Work on the tower was set to begin the week of May 21st, but thanks to South Dakota’s notoriously fickle spring weather, the contractors were delayed until the first week of June. Hanson Brothers Contracting hauled supplies part way up the mountain via a truck and the rest of the way using a two-horse team. It was assured that by the July 4th dedication the road would be complete, all the way to the summit. Builders worked quickly, and by the 3rd the foundations had been set, by the 6th the middle part of the tower was raised and by the 10th, one-third of the tower was complete. The Hanson Brothers assured everyone that the tower would be handed over to the Society of Black Hills Pioneers by June 30th, if not sooner. It was sooner, on June 21st, that the tower was complete and ready to accommodate the hundreds of visitors set to arrive for the dedication ceremony.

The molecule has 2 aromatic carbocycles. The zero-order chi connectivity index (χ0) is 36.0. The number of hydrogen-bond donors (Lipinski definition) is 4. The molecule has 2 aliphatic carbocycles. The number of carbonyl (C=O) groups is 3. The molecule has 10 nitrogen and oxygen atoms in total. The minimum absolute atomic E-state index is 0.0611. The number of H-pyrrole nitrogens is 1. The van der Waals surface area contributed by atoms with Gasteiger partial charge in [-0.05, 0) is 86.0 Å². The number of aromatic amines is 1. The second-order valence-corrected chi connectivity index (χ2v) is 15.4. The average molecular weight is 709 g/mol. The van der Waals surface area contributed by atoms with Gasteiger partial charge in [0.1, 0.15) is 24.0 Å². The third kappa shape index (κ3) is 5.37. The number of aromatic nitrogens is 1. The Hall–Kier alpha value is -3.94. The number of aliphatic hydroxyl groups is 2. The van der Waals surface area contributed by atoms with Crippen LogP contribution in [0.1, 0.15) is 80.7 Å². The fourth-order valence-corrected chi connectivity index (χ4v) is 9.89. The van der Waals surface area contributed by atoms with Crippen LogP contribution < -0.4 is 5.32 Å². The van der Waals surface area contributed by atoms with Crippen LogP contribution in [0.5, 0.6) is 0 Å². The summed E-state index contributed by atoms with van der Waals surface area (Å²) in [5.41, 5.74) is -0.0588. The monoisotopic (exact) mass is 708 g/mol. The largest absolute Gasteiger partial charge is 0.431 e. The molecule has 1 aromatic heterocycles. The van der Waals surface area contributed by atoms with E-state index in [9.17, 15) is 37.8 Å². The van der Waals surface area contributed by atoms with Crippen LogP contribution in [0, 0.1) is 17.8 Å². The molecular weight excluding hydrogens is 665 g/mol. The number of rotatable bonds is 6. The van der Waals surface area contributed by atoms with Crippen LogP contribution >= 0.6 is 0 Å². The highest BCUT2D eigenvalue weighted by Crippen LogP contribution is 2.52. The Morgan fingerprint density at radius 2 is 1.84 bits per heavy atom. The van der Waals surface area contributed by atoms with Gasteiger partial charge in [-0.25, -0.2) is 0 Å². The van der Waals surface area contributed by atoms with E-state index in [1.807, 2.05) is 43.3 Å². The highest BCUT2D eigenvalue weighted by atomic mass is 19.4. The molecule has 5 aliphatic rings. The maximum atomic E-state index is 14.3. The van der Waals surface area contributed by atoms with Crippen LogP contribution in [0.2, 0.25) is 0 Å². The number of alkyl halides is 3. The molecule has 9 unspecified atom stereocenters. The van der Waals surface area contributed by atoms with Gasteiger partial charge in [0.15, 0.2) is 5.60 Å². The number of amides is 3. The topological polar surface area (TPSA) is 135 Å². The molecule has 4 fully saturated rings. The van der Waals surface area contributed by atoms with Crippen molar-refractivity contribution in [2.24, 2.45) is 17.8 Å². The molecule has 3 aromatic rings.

Program from the July 4, 1919 dedication ceremony.
From the first announcement of the dedication, Bullock had set his sights on having General Leonard Wood provide the oration at the dedication ceremony. General Wood had been commander of the Rough Riders during the Spanish-American war and a personal friend of Roosevelt. In May, Bullock took a train back east to visit with Wood and discuss details of the oration. During the same trip, Bullock also spoke with and invited a number of distinguished figures to attend the dedication ceremony. The Weekly Pioneer Times reported, “It is now certain that representations of prominent people will be present from the Atlantic to the Pacific.” South Dakota Governor Peter Norbeck was also scheduled to speak.
General Wood gives the oration during the dedication ceremony.